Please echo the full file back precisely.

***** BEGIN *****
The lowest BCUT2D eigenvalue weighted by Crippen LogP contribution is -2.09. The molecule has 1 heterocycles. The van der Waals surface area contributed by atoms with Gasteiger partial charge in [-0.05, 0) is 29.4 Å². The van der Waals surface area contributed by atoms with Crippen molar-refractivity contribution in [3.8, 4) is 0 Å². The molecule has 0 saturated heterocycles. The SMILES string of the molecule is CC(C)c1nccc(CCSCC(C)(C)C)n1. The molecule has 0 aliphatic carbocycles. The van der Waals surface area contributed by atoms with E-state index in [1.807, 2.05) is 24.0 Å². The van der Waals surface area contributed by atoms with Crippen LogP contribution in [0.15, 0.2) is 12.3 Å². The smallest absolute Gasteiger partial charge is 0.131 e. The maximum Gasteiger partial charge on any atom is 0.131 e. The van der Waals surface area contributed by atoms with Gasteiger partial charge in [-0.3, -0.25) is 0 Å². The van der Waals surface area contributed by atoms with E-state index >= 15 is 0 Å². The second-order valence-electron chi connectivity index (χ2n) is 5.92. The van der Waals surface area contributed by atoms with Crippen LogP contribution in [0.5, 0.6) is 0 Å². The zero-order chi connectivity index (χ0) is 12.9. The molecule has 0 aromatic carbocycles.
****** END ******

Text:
The lowest BCUT2D eigenvalue weighted by Crippen LogP contribution is -2.09. The molecule has 1 heterocycles. The van der Waals surface area contributed by atoms with Gasteiger partial charge in [-0.05, 0) is 29.4 Å². The van der Waals surface area contributed by atoms with Crippen molar-refractivity contribution in [3.8, 4) is 0 Å². The molecule has 0 saturated heterocycles. The SMILES string of the molecule is CC(C)c1nccc(CCSCC(C)(C)C)n1. The molecule has 0 aliphatic carbocycles. The van der Waals surface area contributed by atoms with E-state index in [1.807, 2.05) is 24.0 Å². The van der Waals surface area contributed by atoms with Crippen LogP contribution in [0.15, 0.2) is 12.3 Å². The smallest absolute Gasteiger partial charge is 0.131 e. The maximum Gasteiger partial charge on any atom is 0.131 e. The van der Waals surface area contributed by atoms with Gasteiger partial charge in [-0.3, -0.25) is 0 Å². The van der Waals surface area contributed by atoms with E-state index >= 15 is 0 Å². The second-order valence-electron chi connectivity index (χ2n) is 5.92. The van der Waals surface area contributed by atoms with Crippen LogP contribution in [0.5, 0.6) is 0 Å². The zero-order chi connectivity index (χ0) is 12.9. The molecule has 0 aromatic carbocycles.